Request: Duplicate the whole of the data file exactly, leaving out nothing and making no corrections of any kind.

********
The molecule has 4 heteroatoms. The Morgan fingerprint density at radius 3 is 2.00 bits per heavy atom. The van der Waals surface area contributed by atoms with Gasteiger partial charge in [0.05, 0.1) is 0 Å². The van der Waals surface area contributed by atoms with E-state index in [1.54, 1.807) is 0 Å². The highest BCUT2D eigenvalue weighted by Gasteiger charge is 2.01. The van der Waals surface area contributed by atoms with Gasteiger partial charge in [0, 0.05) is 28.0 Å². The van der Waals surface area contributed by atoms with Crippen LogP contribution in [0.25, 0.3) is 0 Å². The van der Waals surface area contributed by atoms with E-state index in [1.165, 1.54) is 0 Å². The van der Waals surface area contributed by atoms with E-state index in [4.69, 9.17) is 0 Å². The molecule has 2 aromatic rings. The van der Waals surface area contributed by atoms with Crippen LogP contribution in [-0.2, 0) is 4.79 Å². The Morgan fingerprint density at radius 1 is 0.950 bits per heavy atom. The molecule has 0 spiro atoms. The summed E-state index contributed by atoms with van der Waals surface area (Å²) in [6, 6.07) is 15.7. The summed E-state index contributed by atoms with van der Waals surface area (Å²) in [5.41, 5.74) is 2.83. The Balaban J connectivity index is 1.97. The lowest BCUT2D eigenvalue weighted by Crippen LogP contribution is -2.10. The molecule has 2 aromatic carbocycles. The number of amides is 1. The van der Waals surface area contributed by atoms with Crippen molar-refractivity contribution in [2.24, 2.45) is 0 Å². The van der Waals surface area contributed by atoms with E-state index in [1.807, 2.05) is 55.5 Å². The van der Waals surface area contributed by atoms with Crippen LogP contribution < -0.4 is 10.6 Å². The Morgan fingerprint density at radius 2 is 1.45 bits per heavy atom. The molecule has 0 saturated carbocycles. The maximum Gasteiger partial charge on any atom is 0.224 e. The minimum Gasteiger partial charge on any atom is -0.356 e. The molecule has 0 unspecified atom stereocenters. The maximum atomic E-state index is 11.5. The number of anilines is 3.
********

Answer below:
The molecule has 4 heteroatoms. The Morgan fingerprint density at radius 3 is 2.00 bits per heavy atom. The van der Waals surface area contributed by atoms with Gasteiger partial charge in [0.05, 0.1) is 0 Å². The van der Waals surface area contributed by atoms with E-state index in [1.54, 1.807) is 0 Å². The highest BCUT2D eigenvalue weighted by Gasteiger charge is 2.01. The van der Waals surface area contributed by atoms with Gasteiger partial charge in [0, 0.05) is 28.0 Å². The van der Waals surface area contributed by atoms with Crippen LogP contribution in [0.25, 0.3) is 0 Å². The van der Waals surface area contributed by atoms with E-state index in [1.165, 1.54) is 0 Å². The van der Waals surface area contributed by atoms with E-state index in [4.69, 9.17) is 0 Å². The molecule has 2 aromatic rings. The van der Waals surface area contributed by atoms with Crippen LogP contribution in [-0.2, 0) is 4.79 Å². The Morgan fingerprint density at radius 1 is 0.950 bits per heavy atom. The molecule has 0 spiro atoms. The summed E-state index contributed by atoms with van der Waals surface area (Å²) in [6, 6.07) is 15.7. The summed E-state index contributed by atoms with van der Waals surface area (Å²) in [5.41, 5.74) is 2.83. The Balaban J connectivity index is 1.97. The lowest BCUT2D eigenvalue weighted by Crippen LogP contribution is -2.10. The molecule has 2 aromatic carbocycles. The number of amides is 1. The van der Waals surface area contributed by atoms with Crippen molar-refractivity contribution in [2.24, 2.45) is 0 Å². The van der Waals surface area contributed by atoms with E-state index in [1.807, 2.05) is 55.5 Å². The van der Waals surface area contributed by atoms with Crippen LogP contribution < -0.4 is 10.6 Å². The Morgan fingerprint density at radius 2 is 1.45 bits per heavy atom. The molecule has 0 saturated carbocycles. The maximum Gasteiger partial charge on any atom is 0.224 e. The minimum Gasteiger partial charge on any atom is -0.356 e. The molecule has 0 unspecified atom stereocenters. The maximum atomic E-state index is 11.5. The number of anilines is 3.